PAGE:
- Julian Sandham (Ind) – Deputy Police & Crime Commissioner for North Wales (2012-2016). Former North Wales Police officer.
- David Taylor (Lab) – Former special adviser to both Peter Hain and Leighton Andrews (as well as former pro-Labour online troll); cyber-security professional.
- Cllr. Arfon Jones (Plaid) – Former uniformed police officer and detective inspector for North Wales Police. Currently represents Gwersyllt ward on Wrexham Council. Co-author of Plaid Wrecsam blog.
- Simon Wall (UKIP) – Training consultant; 2015 candidate for UKIP in Arfon, finishing fourth. Also standing for the Ynys Môn Assembly seat.
Anyone who’s been on the Welsh blogosphere for a while – particularly those who were around during its “heyday” circa 2006-2009 – will know who David Taylor is or at the very least remember his groundbreaking Aneurin Glyndwr site: the “Obama moment of Welsh politics”.
It seems he’s done a lot of growing up since then and has put forward proposals on cyber-crime that are cutting edge and worth listening to regardless of whether he gets elected or not. He also wants to do more to tackle drug trafficking along the A55 corridor and ensure rural and Welsh-speaking areas get adequate representation.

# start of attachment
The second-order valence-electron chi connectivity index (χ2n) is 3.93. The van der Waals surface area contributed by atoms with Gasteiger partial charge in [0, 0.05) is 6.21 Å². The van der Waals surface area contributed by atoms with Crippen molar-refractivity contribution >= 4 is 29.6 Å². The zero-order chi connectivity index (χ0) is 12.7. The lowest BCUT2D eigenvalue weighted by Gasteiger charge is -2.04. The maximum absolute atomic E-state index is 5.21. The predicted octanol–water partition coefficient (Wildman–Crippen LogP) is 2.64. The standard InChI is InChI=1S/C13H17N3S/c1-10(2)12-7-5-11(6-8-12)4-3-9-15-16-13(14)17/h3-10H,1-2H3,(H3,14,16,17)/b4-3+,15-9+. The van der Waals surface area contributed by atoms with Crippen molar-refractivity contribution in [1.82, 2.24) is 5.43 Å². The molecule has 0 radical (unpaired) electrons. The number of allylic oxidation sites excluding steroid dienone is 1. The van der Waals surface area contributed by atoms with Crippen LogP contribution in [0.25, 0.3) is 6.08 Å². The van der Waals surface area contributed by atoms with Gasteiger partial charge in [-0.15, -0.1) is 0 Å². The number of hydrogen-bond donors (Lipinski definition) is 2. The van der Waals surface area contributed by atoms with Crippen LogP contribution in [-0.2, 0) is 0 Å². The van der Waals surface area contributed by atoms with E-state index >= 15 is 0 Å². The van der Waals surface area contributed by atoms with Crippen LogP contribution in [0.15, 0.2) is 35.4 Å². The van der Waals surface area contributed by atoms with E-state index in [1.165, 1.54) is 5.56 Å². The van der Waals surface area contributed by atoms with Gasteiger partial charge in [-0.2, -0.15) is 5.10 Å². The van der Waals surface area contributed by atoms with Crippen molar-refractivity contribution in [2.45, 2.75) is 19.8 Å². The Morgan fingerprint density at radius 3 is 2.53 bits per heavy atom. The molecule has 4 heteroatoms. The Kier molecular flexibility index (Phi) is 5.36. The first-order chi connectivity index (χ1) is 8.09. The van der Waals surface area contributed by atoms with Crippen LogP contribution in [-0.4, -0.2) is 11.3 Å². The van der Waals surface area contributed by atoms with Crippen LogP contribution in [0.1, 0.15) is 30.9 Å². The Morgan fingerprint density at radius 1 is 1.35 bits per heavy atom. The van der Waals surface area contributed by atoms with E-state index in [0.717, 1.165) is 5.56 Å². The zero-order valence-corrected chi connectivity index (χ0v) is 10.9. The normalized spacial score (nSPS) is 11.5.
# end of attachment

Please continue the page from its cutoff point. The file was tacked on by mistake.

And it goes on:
On paper, Cllr. Arfon Jones is a perfect candidate with both policing and local government experience – I outlined Plaid Cymru’s national PCC manifesto earlier – and he does stand a genuinely good chance here.
This election could go any way, with the Conservatives, Labour and Plaid Cymru all having sizable numbers of voters. The Independent candidate has some experience at the role, with UKIP probably set to do well too. It’s very difficult to call.